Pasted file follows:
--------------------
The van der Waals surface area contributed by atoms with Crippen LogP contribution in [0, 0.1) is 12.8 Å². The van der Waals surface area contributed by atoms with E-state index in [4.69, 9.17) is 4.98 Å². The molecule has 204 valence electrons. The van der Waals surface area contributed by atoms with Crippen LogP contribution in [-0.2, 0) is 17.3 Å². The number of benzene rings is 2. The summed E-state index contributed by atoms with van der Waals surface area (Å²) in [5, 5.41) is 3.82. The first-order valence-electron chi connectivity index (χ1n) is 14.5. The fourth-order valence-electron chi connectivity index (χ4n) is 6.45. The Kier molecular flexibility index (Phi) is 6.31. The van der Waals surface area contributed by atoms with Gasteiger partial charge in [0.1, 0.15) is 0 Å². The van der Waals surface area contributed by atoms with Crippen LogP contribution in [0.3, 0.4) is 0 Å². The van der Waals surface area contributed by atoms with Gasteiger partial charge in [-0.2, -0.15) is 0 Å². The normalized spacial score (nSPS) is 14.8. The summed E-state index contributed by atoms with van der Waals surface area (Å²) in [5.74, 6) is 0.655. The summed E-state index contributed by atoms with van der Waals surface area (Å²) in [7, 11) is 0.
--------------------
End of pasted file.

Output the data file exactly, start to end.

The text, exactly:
The van der Waals surface area contributed by atoms with Crippen LogP contribution in [0, 0.1) is 12.8 Å². The van der Waals surface area contributed by atoms with E-state index in [4.69, 9.17) is 4.98 Å². The molecule has 204 valence electrons. The van der Waals surface area contributed by atoms with Crippen LogP contribution in [-0.2, 0) is 17.3 Å². The number of benzene rings is 2. The summed E-state index contributed by atoms with van der Waals surface area (Å²) in [5, 5.41) is 3.82. The first-order valence-electron chi connectivity index (χ1n) is 14.5. The fourth-order valence-electron chi connectivity index (χ4n) is 6.45. The Kier molecular flexibility index (Phi) is 6.31. The van der Waals surface area contributed by atoms with Gasteiger partial charge in [0.1, 0.15) is 0 Å². The van der Waals surface area contributed by atoms with Crippen LogP contribution in [0.3, 0.4) is 0 Å². The van der Waals surface area contributed by atoms with Gasteiger partial charge in [-0.2, -0.15) is 0 Å². The normalized spacial score (nSPS) is 14.8. The summed E-state index contributed by atoms with van der Waals surface area (Å²) in [5.74, 6) is 0.655. The summed E-state index contributed by atoms with van der Waals surface area (Å²) in [7, 11) is 0.